A: The GPS Wing is actively pursuing approval of the acquisition strategy for the MGUE program; currently, we have PEO approval and we're pressing for Defense Acquisition Board (DAB) approval at the upcoming November Annual GPS Enterprise Review. This incremental strategy outlines a plan to put M-code capable receivers in the field right around the time we have 18 M-code capable satellites on orbit and a next-generation operational control system fielded to provide Initial Operational Capability (IOC), well before 2025. While the GPS Wing alone cannot force integration across the services, it is our goal to make the M-code capable receivers available for integration and educate the users on the benefits of doing so. Given the 100's of thousands of military GPS users, the estimate of when we complete fielding of MGUE is difficult to predict. Fielding isn't just driven by the availability of user equipments, it is also driven by service findings, platform program schedules and operational availability of units for integration. With current schedules, some units will have M-Code capability by the fall of 2015.

GPSW ENTERPRISE (Miscellaneous):

Q: The GAO highlights a need for the DoD and DoT to develop more comprehensive guidance for the GPS interagency requirements process. What is the plan to address the lack of comprehensive guidance on the GPS interagency requirements process?

Q: The interagency requirements process relies on individual agencies to identify their own requirements rather than identifying PNT requirements as a whole. Is there a plan to address this issue?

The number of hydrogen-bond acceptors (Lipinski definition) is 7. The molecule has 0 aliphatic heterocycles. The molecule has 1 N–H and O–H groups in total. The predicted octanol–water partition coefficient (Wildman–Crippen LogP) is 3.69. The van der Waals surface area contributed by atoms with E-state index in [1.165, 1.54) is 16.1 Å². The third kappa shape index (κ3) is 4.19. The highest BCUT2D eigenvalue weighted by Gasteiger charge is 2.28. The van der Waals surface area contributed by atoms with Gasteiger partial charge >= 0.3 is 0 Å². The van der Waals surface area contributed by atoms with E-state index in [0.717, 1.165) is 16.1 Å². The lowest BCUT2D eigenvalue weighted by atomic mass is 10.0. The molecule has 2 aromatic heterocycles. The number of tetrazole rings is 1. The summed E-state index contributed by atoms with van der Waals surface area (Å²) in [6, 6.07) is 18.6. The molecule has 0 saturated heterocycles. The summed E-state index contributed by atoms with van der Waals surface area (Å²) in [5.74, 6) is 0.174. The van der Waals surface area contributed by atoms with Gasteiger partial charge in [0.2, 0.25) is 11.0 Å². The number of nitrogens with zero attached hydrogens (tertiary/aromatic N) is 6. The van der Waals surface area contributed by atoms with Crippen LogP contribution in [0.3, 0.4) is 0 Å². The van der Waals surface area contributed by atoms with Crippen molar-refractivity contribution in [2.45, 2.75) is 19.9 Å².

A (for both Qs): This topic is well beyond the authority of the GPS Wing; however, I am confident in the working relationship between these 2 departments and our requirements process to address the GAO's concerns.

AFSPC RESPONSE: The GPS community does have an interagency requirements process, the Interagency Forum for Operational Requirements (IFOR). As with any process, there is room for improvement. The IFOR process is no exception. The IFOR process has only fully vetted one secondary payload requirement, the Distress Alerting Satellite System (DASS), and is about 75% through the process on another secondary payload, the Satellite Laser Retroreflectors.
  • With those statistics in mind (i.e., a sample size of 2), the GAO is correct in stating the process remains relatively untested
  • Because it is relatively untested, we still have a lot to learn. On the other hand, we have already taken action to improve the process based on this limited experience
  • Based on feedback from the civil agencies who have gone through the process, we have better defined and documented the process in the IFOR charter, and are about to kick off a review of the larger and more detailed process documented in the Interagency Requirements Plan
  • Finally, it's worth noting that part of the challenge with making this process work is that both DoD and the civil agencies have to successfully cross the cultural boundary between DoD processes and terminology, and those of the civil agencies. When you're talking about GPS, a large number of agencies are involved, including Transportation, State, DHS, NASA, Interior, Commerce, Agriculture, and others. We have made great strides in this area through frequent interaction with these agencies, as well as capturing our lessons learned in the IFOR charter, and in how we conduct IFOR business.
Q: How is the US ensuring interoperability and compatibility with other (potentially) competing global space based PNT systems?

A: The Air Force has already established a plan to field the L1C Galileo-compatible signal on our GPS III program. Further, the AF is actively engaged in bilateral and multilateral discussions with the other Global Navigation Satellite Systems (GNSS) providers to ensure compatible and interoperable signals. The bilateral discussions take place according to the guidelines of the International Telecommunications Union (ITU) and the multilateral discussions are conducted under the auspices of the United Nations International Committee on GNSS (ICG).